It is gloriously beautiful outside today. I look out on a yard that is newly tidied up (I spent about three hours out there yesterday after church), and a sky that seems to know it has just a few of these days left, and so is putting on its most brilliant blue for us.
The other day my daughter's iPod was on shuffle, and "Get Out the Map" by the Indigo Girls cycled on. This is where it took me:
About a dozen years or so ago my (then) husband needed to spend nearly the entire summer abroad for his work. We talked about how to negotiate it for months ahead of time. Should the children and I come with him? (Where he was going, I did not speak the language.) I was paralyzed with fear at the possibility of being marooned in a hot flat with my two very young children for 8 weeks. At the same time, the thought of being marooned at home without H. seemed equally devastating. I was not a happy camper. I had no ability to find my way into the adventure it might be for all of us. I was full of insecurity. Finally the decision was made. He would go without us. He was abandoning me. I understood why, but I did not deal with the whole situation well at all. We would visit in the middle of the summer for a week (or was it two? I'm shocked that I can't remember). But I was to stay home with the kids, alone.
He left. I cried the whole way home from the airport. My daughter was too young to know what was going on; my son was confused by the disparity between my reassurances to him ("Daddy won't be gone long! We'll see him soon!") and my obvious distress.
A few days later I decided to pack the kids into the car and head, first, to see college friends in the wonderful Eastern City I so loved; and then, to see my parents, at their summer digs in Fun Town.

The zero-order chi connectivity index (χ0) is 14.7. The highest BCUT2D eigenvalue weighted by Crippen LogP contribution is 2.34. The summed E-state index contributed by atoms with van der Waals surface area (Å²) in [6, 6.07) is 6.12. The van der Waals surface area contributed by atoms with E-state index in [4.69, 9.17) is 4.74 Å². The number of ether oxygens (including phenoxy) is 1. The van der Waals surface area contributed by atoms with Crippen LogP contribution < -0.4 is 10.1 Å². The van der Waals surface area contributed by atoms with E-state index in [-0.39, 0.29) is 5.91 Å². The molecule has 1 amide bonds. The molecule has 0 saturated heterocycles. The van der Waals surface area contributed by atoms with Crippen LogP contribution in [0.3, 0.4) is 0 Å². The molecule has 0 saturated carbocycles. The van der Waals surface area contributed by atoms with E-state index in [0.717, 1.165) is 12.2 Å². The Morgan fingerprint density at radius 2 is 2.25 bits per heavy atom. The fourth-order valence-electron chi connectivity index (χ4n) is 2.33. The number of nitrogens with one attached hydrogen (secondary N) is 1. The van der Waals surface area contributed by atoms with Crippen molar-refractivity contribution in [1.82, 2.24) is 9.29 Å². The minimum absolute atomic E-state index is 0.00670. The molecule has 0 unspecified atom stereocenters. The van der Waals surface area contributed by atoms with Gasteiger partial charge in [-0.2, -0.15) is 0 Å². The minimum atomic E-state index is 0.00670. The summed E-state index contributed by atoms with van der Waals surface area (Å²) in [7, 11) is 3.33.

As we drove away from our house, I popped in the Shaming of the Sun cassette, and we heard the song "Get Out the Map."
Get out the map, get out the map
and lay your finger anywhere down
We'll leave the figuring to those we pass
on the way out of town.
Don't drink the water; there seems to be something
I'm gonna clear my head
I'm gonna drink that sun
I'm gonna love you good and strong
while our love is good and young.
As I heard the song, that old stirring began... I couldn't hear an Indigo Girls song without being acutely aware that all the love songs were women addressing women. As I heard it, a kind of excitement began to grow in me. I was going to be ok. I was fine (closer to fine, as it turned out). He was gone, and I was not a quivering mass of hysterical sobbing. I was on an adventure of my own, the adventure of being a single mom for the summer.
In Eastern City, various friends hosted us for a few nights at a stretch each. They fussed over my beautiful babies, and after the babies were in bed we drank wine and talked about our lives. My friends drove us to amusement parks and beaches, and we all got sunburned. We left there for my parents' exhilarated, and had another week of being spoiled by doting grandparents, beach jaunts, swimming and amusement parks.
By the time we returned home I was energized. I was having fun. I loved my husband, but I was strangely lighter without him around. And a friend kept coming by, a wonderful friend (described here as Delta Burke). By the end of the summer my feelings for her had deepened into a devastating, painfully romantic love. But, truly, that was a gift of the summer: the part of me that kept returning, that would not go away, no matter how I starved it or hid it or shoved it back in the closet. I was happier without my husband. I longed for the companionship of a woman. I was ok on my own.
Last night Beloved and my daughter and I watched two films, a little end-of-summer festival: "Sisterhood of the Traveling Pants" (selected by my daughter) and "Fried Green Tomatoes" (selected by Beloved). I awoke this morning to the end of a different kind of summer... one with different challenges, but with all the fresh possibilities in the world.